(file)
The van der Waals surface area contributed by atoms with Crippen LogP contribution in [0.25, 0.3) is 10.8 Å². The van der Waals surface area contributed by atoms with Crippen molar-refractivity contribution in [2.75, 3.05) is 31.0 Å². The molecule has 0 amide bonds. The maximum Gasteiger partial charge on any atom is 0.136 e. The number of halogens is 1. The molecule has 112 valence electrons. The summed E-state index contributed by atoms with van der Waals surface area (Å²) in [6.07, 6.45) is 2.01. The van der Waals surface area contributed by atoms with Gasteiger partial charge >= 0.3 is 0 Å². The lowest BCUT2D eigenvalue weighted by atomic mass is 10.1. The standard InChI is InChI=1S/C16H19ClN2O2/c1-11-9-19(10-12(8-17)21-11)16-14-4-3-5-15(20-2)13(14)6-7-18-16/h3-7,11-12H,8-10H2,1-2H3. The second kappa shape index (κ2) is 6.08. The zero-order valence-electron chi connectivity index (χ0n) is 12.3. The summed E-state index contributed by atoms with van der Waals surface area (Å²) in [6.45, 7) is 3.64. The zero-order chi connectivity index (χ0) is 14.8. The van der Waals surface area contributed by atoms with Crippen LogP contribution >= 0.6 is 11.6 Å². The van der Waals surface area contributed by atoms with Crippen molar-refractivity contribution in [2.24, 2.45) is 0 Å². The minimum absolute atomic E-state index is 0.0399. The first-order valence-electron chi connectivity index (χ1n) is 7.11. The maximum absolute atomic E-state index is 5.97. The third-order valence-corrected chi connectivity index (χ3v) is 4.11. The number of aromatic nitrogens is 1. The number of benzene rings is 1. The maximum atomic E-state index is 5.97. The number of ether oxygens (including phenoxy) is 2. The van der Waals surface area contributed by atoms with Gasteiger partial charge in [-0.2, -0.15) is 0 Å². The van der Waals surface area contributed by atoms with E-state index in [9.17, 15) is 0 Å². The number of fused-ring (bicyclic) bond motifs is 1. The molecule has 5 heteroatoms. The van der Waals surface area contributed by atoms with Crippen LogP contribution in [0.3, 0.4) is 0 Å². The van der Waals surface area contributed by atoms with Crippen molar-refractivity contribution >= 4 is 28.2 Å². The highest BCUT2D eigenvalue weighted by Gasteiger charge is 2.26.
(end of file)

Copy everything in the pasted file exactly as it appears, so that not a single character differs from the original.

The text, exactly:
The van der Waals surface area contributed by atoms with Crippen LogP contribution in [0.25, 0.3) is 10.8 Å². The van der Waals surface area contributed by atoms with Crippen molar-refractivity contribution in [2.75, 3.05) is 31.0 Å². The molecule has 0 amide bonds. The maximum Gasteiger partial charge on any atom is 0.136 e. The number of halogens is 1. The molecule has 112 valence electrons. The summed E-state index contributed by atoms with van der Waals surface area (Å²) in [6.07, 6.45) is 2.01. The van der Waals surface area contributed by atoms with Gasteiger partial charge >= 0.3 is 0 Å². The lowest BCUT2D eigenvalue weighted by atomic mass is 10.1. The standard InChI is InChI=1S/C16H19ClN2O2/c1-11-9-19(10-12(8-17)21-11)16-14-4-3-5-15(20-2)13(14)6-7-18-16/h3-7,11-12H,8-10H2,1-2H3. The second kappa shape index (κ2) is 6.08. The zero-order valence-electron chi connectivity index (χ0n) is 12.3. The summed E-state index contributed by atoms with van der Waals surface area (Å²) in [6.45, 7) is 3.64. The zero-order chi connectivity index (χ0) is 14.8. The van der Waals surface area contributed by atoms with Crippen LogP contribution >= 0.6 is 11.6 Å². The van der Waals surface area contributed by atoms with Crippen molar-refractivity contribution in [2.24, 2.45) is 0 Å². The minimum absolute atomic E-state index is 0.0399. The first-order valence-electron chi connectivity index (χ1n) is 7.11. The maximum absolute atomic E-state index is 5.97. The third-order valence-corrected chi connectivity index (χ3v) is 4.11. The number of aromatic nitrogens is 1. The number of benzene rings is 1. The maximum atomic E-state index is 5.97. The number of ether oxygens (including phenoxy) is 2. The van der Waals surface area contributed by atoms with Gasteiger partial charge in [-0.2, -0.15) is 0 Å². The van der Waals surface area contributed by atoms with E-state index in [9.17, 15) is 0 Å². The number of fused-ring (bicyclic) bond motifs is 1. The molecule has 5 heteroatoms. The van der Waals surface area contributed by atoms with Crippen LogP contribution in [0.3, 0.4) is 0 Å². The van der Waals surface area contributed by atoms with Crippen molar-refractivity contribution >= 4 is 28.2 Å². The highest BCUT2D eigenvalue weighted by Gasteiger charge is 2.26.